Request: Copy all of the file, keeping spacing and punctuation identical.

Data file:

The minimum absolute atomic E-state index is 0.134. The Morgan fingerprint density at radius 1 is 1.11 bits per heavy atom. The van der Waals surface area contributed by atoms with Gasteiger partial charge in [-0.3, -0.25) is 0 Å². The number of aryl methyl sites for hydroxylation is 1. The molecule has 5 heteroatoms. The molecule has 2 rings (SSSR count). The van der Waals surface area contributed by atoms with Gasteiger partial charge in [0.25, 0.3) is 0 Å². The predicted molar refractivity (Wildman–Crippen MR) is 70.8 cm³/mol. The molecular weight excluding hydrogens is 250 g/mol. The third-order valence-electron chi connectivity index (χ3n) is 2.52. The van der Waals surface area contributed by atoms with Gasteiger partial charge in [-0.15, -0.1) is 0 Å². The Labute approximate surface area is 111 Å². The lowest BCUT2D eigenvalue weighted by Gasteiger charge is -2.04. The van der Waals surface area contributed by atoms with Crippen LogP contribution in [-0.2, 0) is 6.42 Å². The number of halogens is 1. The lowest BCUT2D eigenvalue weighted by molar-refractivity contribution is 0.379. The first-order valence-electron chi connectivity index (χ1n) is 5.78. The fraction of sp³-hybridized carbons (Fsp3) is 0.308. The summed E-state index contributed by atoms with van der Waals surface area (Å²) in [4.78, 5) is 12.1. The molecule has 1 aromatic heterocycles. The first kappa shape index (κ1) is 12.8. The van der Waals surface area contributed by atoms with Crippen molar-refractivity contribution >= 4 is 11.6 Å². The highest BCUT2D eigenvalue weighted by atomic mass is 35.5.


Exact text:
The minimum absolute atomic E-state index is 0.134. The Morgan fingerprint density at radius 1 is 1.11 bits per heavy atom. The van der Waals surface area contributed by atoms with Gasteiger partial charge in [-0.3, -0.25) is 0 Å². The number of aryl methyl sites for hydroxylation is 1. The molecule has 5 heteroatoms. The molecule has 2 rings (SSSR count). The van der Waals surface area contributed by atoms with Gasteiger partial charge in [0.25, 0.3) is 0 Å². The predicted molar refractivity (Wildman–Crippen MR) is 70.8 cm³/mol. The molecular weight excluding hydrogens is 250 g/mol. The third-order valence-electron chi connectivity index (χ3n) is 2.52. The van der Waals surface area contributed by atoms with Gasteiger partial charge in [-0.15, -0.1) is 0 Å². The Labute approximate surface area is 111 Å². The lowest BCUT2D eigenvalue weighted by Gasteiger charge is -2.04. The van der Waals surface area contributed by atoms with Crippen LogP contribution in [-0.2, 0) is 6.42 Å². The number of halogens is 1. The lowest BCUT2D eigenvalue weighted by molar-refractivity contribution is 0.379. The first-order valence-electron chi connectivity index (χ1n) is 5.78. The fraction of sp³-hybridized carbons (Fsp3) is 0.308. The summed E-state index contributed by atoms with van der Waals surface area (Å²) in [4.78, 5) is 12.1. The molecule has 1 aromatic heterocycles. The first kappa shape index (κ1) is 12.8. The van der Waals surface area contributed by atoms with Crippen molar-refractivity contribution >= 4 is 11.6 Å². The highest BCUT2D eigenvalue weighted by atomic mass is 35.5.